• You may choose to survey enrolling participants about availability later in the process to make a final schedule.
  • How frequently will workshops take place?
    • Weekly meetings are common in many digital literacy classes because close intervals can improve attendance and help participants build on knowledge from previous sessions while it is fresh in their minds. Closer intervals means a shorter term commitment, which is easier for some families.
    • Meeting once or twice a month makes the time commitment more manageable for facilitators and some families. Spreading out workshops also extends your connection with participants over a longer period and with additional support between workshops, can improve the long-term impact of the program. Some families hesitate to commit to attendance across many months.
  • Where will workshops take place?
  • Will food, childcare, or transportation be provided?
    • You may determine which of these could feasibly be provided and then survey enrolling families about their needs later in the process before making final decisions.
  • What will be the primary language of workshops? Will there be translation?

Delegate Responsibilities

Responsibilities should be divided so that workloads are manageable for all partners and should utilize the strengths of individuals involved. Therefore, the division of labor will be unique for each instance of the project. When designating responsibilities, also consider the level of control the lead partner (in pilots, the library) wishes to maintain over hotspots, devices, workshop content, etc. balanced with the commitment of staff and time the initiating partner is able to contribute.
While some organizations may prefer a formal arrangement, it is always a good idea to discuss what everyone will contribute to the project and put it to paper.

Download Example List of Responsibilities

Example case:

BHM Regional Library is geographically further from their program participants than Mattamuskeet Schools, so they held their workshops at the school building. The school’s Media Coordinator was therefore responsible for the workshop facilities. She also handled communication with participants due to her existing relationships and was an assisting facilitator for workshops. The public library’s Systems Administrator used his knowledge of technology to evaluate and troubleshoot hotspots at the start of the program and led the workshops as the instructing facilitator. The public library also provided a snack for participants and an assisting facilitator for each session.

Ask these Questions:

    • Who will provide and pay for the monthly home internet connection for families? 
    • Are there limits on the use of the internet connection? e.g. data caps, filters, etc. 
    • Who will coordinate technical assistance for the internet connection?
    • Who will provide the device (computer, tablet, or Chromebook) to participants? 
    • Can both the adult and student use the device at home? 
    • Will these lent devices be used during workshops or will other devices be necessary for instruction (i.e. a computer lab)? 
    • Who will coordinate technical assistance for the devices?
    • How may facilitators are necessary for each workshop? 
      • Remember, not all families will attend each workshop. A ratio of no more than five participants for each facilitator is best for instruction time. Pilots found that if families were paired together with a single device, each family unit could be considered as a single participant for calculating that ratio.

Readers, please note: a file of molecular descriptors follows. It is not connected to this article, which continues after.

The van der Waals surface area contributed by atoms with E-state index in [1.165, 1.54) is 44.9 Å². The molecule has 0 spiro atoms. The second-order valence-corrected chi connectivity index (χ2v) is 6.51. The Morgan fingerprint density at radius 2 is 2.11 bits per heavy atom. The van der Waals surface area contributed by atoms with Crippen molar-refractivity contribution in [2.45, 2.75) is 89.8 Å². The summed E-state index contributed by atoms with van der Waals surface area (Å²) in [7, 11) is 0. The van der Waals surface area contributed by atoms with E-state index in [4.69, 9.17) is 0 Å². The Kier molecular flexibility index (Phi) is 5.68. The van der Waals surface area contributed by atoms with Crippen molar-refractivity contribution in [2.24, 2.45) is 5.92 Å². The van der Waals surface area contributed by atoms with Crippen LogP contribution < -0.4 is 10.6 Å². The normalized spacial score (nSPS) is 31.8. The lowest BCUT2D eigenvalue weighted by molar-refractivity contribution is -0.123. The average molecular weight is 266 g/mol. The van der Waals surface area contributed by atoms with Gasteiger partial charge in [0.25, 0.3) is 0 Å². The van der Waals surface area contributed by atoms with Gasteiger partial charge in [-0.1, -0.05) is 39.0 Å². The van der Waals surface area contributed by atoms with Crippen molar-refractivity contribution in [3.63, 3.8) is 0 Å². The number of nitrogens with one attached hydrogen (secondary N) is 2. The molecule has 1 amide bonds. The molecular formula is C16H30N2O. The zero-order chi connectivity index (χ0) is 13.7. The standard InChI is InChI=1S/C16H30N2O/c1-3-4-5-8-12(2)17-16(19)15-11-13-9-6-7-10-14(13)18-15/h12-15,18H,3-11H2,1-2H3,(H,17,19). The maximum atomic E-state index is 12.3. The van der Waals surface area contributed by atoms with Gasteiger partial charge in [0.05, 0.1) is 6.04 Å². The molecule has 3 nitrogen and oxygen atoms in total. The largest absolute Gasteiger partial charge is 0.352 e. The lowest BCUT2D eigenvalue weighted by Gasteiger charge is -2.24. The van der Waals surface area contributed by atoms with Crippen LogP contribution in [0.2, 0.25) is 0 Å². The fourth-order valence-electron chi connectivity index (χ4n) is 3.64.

• Download Example Staffing Scenarios
    • If the student and adult instruction will be staggered, supervision will be necessary for the non-instruction time and space as well. It would be best to have at least one person familiar with the facility among the staff in each space.
    • Who will lead instruction for workshops? Who else will assist in facilitating workshops?
      • Some staff may rotate, but consistency in facilitators makes participants more comfortable.
    • Is there a good balance of facilitators with technical skills, instructional skills, and interpersonal skills? Not all facilitators need to excel in each area. 
    • Who is the contact for facilities access and questions?
    • Who should participants contact with questions about the program?
  • What additional support and assistance can each partner provide to families during the program?

Conduct Qualification Survey

An initial survey of your target audience will both identify participants who should be invited to enroll and provide additional information about their needs. In many cases, it is best to survey a broader segment of the target population than you anticipate serving to get a more robust picture of the community’s needs and to ensure enough participants will be identified in a single round of surveys.

Download Example Qualification Survey

Example case:

Caswell County Public Library distributed a qualification survey to all middle grade families at their partner school’s beginning-of-year family event. The survey could be completed either online or on paper. The results were used to determine there were enough slots in the program to include interested participants in middle grades with additional slots available. The library then reached out to community leaders in areas they wished to target and shared the survey on social media. The survey also asked for preferred meeting times, language needs, and contact information.

Ask these Questions:

  • What information will be useful for finalizing program details?
    • Availability during potential meeting times